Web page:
by Marion Nestle

Currently browsing posts about: Diabetes

Nov 19 2013

FoodNavigator-USA.com on “Tackling Diabetes”

FoodNavigator-USA.com has a special edition on “Tackling Diabetes: Formulating for Healthy Blood Sugar.”

We’ve been telling people to lose weight, eat more complex carbs and do more exercise for years to get their blood sugar under control, but the number of Americans with type two diabetes continues to rise at an alarming rate. So how can the food industry help? In this FoodNavigator-USA special edition we explore the growing number of tools in the formulator’s toolbox to help promote healthy blood sugar. We also look at what messages resonate with consumers, from the glycemic index to healthy blood sugar, plus what you can, and can’t, say about diabetes on a food label.

Here are the articles in this series:

It’s always interesting to look at such issues from the food industry’s perspective.  And FoodNavigator reporters do an especially good job of putting the issues in context.

 

Jun 11 2013

NYC Health Department: one New Yorker dies of diabetes every 90 minutes

The NYC Health Department goes to court at noon today for a hearing on the 16-ounce soda cap (I’ll be there).

Yesterday, it released alarming data on diabetes deaths, now at an all-time high.

The press release notes that although NYC’s overall deaths are going down,  diabetes-related deaths are going up.

The deaths are highest in low-income communities.

In April, the Health Department reported that nearly 650,000 New York adults have diabetes, an increase of 200,000 in a decade.   Most of these are due to type 2 diabetes, the “adult” kind.

Why?  Obesity.

Although a small percentage of overweight people develop type 2 diabetes, most people with type 2 diabetes are overweight.

Losing weight is the first thing to do to prevent or treat type 2 diabetes.

Reducing intake of sugary sodas is the first thing to do to lose weight.

That is why the health department wants to reduce the portion sizes of sugary drinks at food service establishments.

Today’s court hearing should be interesting. Stay tuned.

Mar 1 2013

Does sugar cause diabetes? Is a calorie a calorie?

I spent a lot of time last week talking to reporters about the widely publicized study in PloS One that correlates sugar and diabetes.

The study is based on an econometric model of data food availability and diabetes prevalence in many countries.  Such data are not particularly reliable, but the authors did the best they could with what they had.  They are quite forthcoming about the limitations of their model and the data on which it is based [see addition below].

Their principal conclusion: for every 150 kcal/person/day increase in sugar availability (about one can of soda/day), diabetes prevalence increases by about 1%.

Because no other dietary, weight, or behavioral factor shows this kind of effect in their model, it is tempting to interpret the study as demonstrating that sugar is a risk factor for diabetes independent of calorie intake or body weight.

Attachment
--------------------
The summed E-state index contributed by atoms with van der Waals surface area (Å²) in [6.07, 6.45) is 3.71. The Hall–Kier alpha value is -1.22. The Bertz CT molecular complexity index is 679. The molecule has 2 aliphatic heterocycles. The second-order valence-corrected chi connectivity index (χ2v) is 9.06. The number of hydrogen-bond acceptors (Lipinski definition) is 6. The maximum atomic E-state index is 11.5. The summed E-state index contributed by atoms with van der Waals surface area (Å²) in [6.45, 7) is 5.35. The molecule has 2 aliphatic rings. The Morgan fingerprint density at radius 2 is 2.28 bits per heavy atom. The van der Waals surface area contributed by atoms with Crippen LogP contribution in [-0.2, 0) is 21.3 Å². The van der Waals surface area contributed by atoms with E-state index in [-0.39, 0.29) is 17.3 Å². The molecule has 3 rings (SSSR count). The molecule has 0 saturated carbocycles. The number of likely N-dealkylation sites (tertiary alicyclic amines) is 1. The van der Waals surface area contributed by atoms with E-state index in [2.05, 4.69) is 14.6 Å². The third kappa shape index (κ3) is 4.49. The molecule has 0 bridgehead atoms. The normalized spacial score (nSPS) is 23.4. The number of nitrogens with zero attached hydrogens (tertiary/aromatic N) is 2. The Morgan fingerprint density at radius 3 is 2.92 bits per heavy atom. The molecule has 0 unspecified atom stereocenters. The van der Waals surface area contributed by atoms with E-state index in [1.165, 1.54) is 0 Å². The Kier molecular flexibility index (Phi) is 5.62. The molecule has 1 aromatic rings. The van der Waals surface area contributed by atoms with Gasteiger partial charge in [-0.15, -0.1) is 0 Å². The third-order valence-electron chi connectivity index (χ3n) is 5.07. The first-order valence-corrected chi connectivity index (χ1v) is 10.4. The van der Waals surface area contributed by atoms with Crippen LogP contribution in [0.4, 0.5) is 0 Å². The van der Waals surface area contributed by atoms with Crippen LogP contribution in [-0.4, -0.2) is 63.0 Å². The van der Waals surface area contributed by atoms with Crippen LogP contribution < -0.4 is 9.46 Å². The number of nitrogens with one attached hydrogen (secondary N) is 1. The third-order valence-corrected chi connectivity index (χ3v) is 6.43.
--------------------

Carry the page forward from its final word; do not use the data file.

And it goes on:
I’m not so sure.  Take a look at the summary figures and decide for yourself.

Figure 1.  Relationship between obesity and worldwide prevalence of diabetes.

Figure 1 Relationship between obesity and diabetes prevalence rates worldwide.

Despite outliers, this figure shows an obvious and strong correlation between obesity and diabetes.  Compare this to Figure 2.

Figure 2.  Relationship of sugar availability to worldwide diabetes prevalence.

Figure 2 Adjusted association of sugar availability (kcal/person/day) with diabetes prevalence (% adults 20–79 years old).

The correlation here is much less obvious.  Without statistical tests, you could just as easily draw the line straight across the graph.  The statistical significance is much weaker than that in Figure 1.

This means that these data cannot easily distinguish between several possibilities:

(a) Calories –> Obesity –> Diabetes

(b) Sugar –> Diabetes

(c) Sugar –> Calories –> Obesity –> Diabetes

While waiting for science to clarify these distinctions, the bottom line is the same for all of them.

As I explained in yesterday’s post, everyone would be healthier eating less sugar.

Addition: The authors have posted detailed comments about their methods.

Feb 5 2012

Weight loss key to fighting type 2 diabetes

So many comments came in to my blog post on Paula Deen’s diabetes announcement, “weighing in on Paula Deen,” that I thought it was worth revisiting in my monthly (first Sunday) column in the San Francisco Chronicle.  The question (edited) came from a blog reader:

Q: I have been diagnosed with type 2 diabetes and am very confused about insulin resistance, and what carbohydrates I can and cannot eat. So much of what I read is contradictory.

A: The first line of defense against type 2 diabetes is weight loss, but you would never know it from listening to Paula Deen, the celebrity Southern cook who recently announced that she has this disease, or even to the American Diabetes Association.

Having diabetes is no joke. It is a leading cause of blindness, kidney failure, leg and foot amputations, and premature death.

The disease comes in two forms – type 1 and type 2 – but type 2 accounts for 95 percent of cases. In both, levels of blood sugar are too high as a result of problems with insulin, a hormone that enables the body to use blood sugar for energy. But the reasons differ.

Type 1 is an autoimmune disease. It causes the pancreas to stop making insulin or not make enough. Type 1 is not yet preventable and requires insulin treatment.

In type 2, insulin may be available, but body tissues resist its use.

Being overweight is the key factor in type 2. Most people can prevent it by not gaining weight. And most people with the type 2 disease can eliminate symptoms by losing some weight.

Genetics is certainly a factor – many overweight people never develop the disease – but 85 percent or more of people diagnosed with type 2 diabetes are overweight or obese.

In genetically predisposed people, being overweight causes insulin resistance. Metabolism does not handle excess calories very well, and this means calories from any source, not just carbohydrates.

Fast food, soft drinks

Children and adults who habitually consume fast food as well as soft drinks tend to take in more calories and weigh more and are more likely to develop symptoms than people who eat healthier diets and are more active.

This makes healthy eating and physical activity the most important approaches. The vast majority of overweight people at risk of type 2 diabetes can prevent symptoms by losing a few percent of their body weight and doing a couple of hours a week of moderate – not necessarily vigorous – physical activity. The same works for treatment. Some people will still need medications, but the drugs work better with diet and physical activity.